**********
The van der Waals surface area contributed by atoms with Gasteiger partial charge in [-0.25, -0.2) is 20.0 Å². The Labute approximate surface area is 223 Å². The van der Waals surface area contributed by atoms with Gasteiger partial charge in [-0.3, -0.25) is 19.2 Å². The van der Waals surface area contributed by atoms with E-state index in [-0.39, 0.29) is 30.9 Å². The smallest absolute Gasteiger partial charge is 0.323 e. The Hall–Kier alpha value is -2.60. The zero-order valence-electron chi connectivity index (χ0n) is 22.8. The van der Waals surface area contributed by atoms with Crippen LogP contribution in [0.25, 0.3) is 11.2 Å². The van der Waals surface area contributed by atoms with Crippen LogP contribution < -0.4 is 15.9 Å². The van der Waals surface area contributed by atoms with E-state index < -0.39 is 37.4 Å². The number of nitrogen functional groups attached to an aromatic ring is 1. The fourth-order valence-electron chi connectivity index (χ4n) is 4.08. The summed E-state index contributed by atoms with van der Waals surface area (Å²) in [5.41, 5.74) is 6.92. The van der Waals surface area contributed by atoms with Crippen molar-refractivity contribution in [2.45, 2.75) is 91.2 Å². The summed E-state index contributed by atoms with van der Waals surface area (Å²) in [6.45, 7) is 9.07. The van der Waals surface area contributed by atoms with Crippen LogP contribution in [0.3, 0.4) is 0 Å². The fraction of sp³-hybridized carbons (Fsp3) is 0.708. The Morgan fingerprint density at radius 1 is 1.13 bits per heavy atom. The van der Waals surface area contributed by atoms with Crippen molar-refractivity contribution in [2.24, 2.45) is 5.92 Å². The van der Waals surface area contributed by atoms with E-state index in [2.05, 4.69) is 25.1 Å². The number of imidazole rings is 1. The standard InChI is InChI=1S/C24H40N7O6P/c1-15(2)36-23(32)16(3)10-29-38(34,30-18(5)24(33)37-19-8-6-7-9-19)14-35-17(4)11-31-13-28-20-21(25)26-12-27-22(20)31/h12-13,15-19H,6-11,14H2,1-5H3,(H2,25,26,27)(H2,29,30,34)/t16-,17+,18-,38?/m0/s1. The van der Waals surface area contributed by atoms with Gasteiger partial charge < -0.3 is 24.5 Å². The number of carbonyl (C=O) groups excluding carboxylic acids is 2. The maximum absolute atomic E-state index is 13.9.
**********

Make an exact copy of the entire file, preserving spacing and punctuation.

The van der Waals surface area contributed by atoms with Gasteiger partial charge in [-0.25, -0.2) is 20.0 Å². The Labute approximate surface area is 223 Å². The van der Waals surface area contributed by atoms with Gasteiger partial charge in [-0.3, -0.25) is 19.2 Å². The van der Waals surface area contributed by atoms with E-state index in [-0.39, 0.29) is 30.9 Å². The smallest absolute Gasteiger partial charge is 0.323 e. The Hall–Kier alpha value is -2.60. The zero-order valence-electron chi connectivity index (χ0n) is 22.8. The van der Waals surface area contributed by atoms with Crippen LogP contribution in [0.25, 0.3) is 11.2 Å². The van der Waals surface area contributed by atoms with Crippen LogP contribution < -0.4 is 15.9 Å². The van der Waals surface area contributed by atoms with E-state index < -0.39 is 37.4 Å². The number of nitrogen functional groups attached to an aromatic ring is 1. The fourth-order valence-electron chi connectivity index (χ4n) is 4.08. The summed E-state index contributed by atoms with van der Waals surface area (Å²) in [5.41, 5.74) is 6.92. The van der Waals surface area contributed by atoms with Crippen molar-refractivity contribution in [2.45, 2.75) is 91.2 Å². The summed E-state index contributed by atoms with van der Waals surface area (Å²) in [6.45, 7) is 9.07. The van der Waals surface area contributed by atoms with Crippen LogP contribution in [0.3, 0.4) is 0 Å². The fraction of sp³-hybridized carbons (Fsp3) is 0.708. The Morgan fingerprint density at radius 1 is 1.13 bits per heavy atom. The van der Waals surface area contributed by atoms with Crippen molar-refractivity contribution in [2.24, 2.45) is 5.92 Å². The van der Waals surface area contributed by atoms with E-state index in [2.05, 4.69) is 25.1 Å². The number of imidazole rings is 1. The standard InChI is InChI=1S/C24H40N7O6P/c1-15(2)36-23(32)16(3)10-29-38(34,30-18(5)24(33)37-19-8-6-7-9-19)14-35-17(4)11-31-13-28-20-21(25)26-12-27-22(20)31/h12-13,15-19H,6-11,14H2,1-5H3,(H2,25,26,27)(H2,29,30,34)/t16-,17+,18-,38?/m0/s1. The van der Waals surface area contributed by atoms with Gasteiger partial charge < -0.3 is 24.5 Å². The number of carbonyl (C=O) groups excluding carboxylic acids is 2. The maximum absolute atomic E-state index is 13.9.